SJ: I love vocals in plenty of things, but I feel like what we're doing with instrumental stuff makes it more unbiased. Like he was saying, maybe people who wouldn't listen to that kind of music on either side could be into it. Maybe someone who is into the more melodic post-rock stuff wouldn't listen to heavier stuff.
MR: And a lot of straight metal kids aren't going to listen to anything proggy or post-rocky. They can still get down.
SJ: We try to make it something we would want to see. Sometimes we will have a random part that will come out of nowhere and make you laugh. Tera Melos is a good example of that.
BB: Don Caballero. I'm a huge math rock fan with crazy time signature, polyrhythms and the like. Just being a drummer, that is so appealing and it's grown on me a lot.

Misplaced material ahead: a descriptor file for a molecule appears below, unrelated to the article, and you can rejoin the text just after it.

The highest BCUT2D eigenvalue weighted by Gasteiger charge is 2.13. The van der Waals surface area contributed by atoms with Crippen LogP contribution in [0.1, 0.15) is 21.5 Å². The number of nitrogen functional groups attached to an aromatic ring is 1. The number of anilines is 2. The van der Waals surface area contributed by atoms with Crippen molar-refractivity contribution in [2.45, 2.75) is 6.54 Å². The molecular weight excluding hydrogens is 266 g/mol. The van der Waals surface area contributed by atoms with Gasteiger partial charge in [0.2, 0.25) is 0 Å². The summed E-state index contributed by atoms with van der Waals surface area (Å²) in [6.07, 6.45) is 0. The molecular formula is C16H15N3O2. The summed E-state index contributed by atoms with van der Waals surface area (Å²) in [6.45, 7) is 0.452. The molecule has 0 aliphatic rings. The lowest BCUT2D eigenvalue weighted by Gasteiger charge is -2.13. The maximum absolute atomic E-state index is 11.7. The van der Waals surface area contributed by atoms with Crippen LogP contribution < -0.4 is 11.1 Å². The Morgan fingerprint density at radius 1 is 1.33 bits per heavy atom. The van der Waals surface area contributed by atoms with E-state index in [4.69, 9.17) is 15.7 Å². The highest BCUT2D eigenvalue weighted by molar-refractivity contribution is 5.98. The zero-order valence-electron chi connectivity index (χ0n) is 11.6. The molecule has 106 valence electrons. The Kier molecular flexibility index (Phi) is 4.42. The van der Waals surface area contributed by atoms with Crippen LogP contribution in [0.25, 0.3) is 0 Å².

SJ: Another huge influence on my part is the Mars Volta. I haven't heard that kind of prog rock as much. Omar Rodríguez-López, I don't know if people would recognize it, some pick things I do are heavily influenced by him. I also enjoy the randomness that comes with some of that music. Another huge influence for me with post-metal stuff is Cult of Luna and Isis.
MR: If it wasn't for this band, I would never play an odd time or venture into any kind of prog. I'm really glad that I do but my taste was always pretty straight ahead.
BB: This band is such a funny amalgamation of all of our influences, basically.
SJ: We're all like-minded people too.
BB: We just hang out and if it makes us laugh, we'll just put it in a song.
SJ: I'm down when I look into the crowd and I see someone laugh at a part like that.
BB: That's the best reaction you can get when people start laughing.
Ghosts of Glaciers, with Will Daniels, King Guy and Flagship, 9 p.m. Friday, July 20, the Mouth House, 2858 California Street, $5, All Ages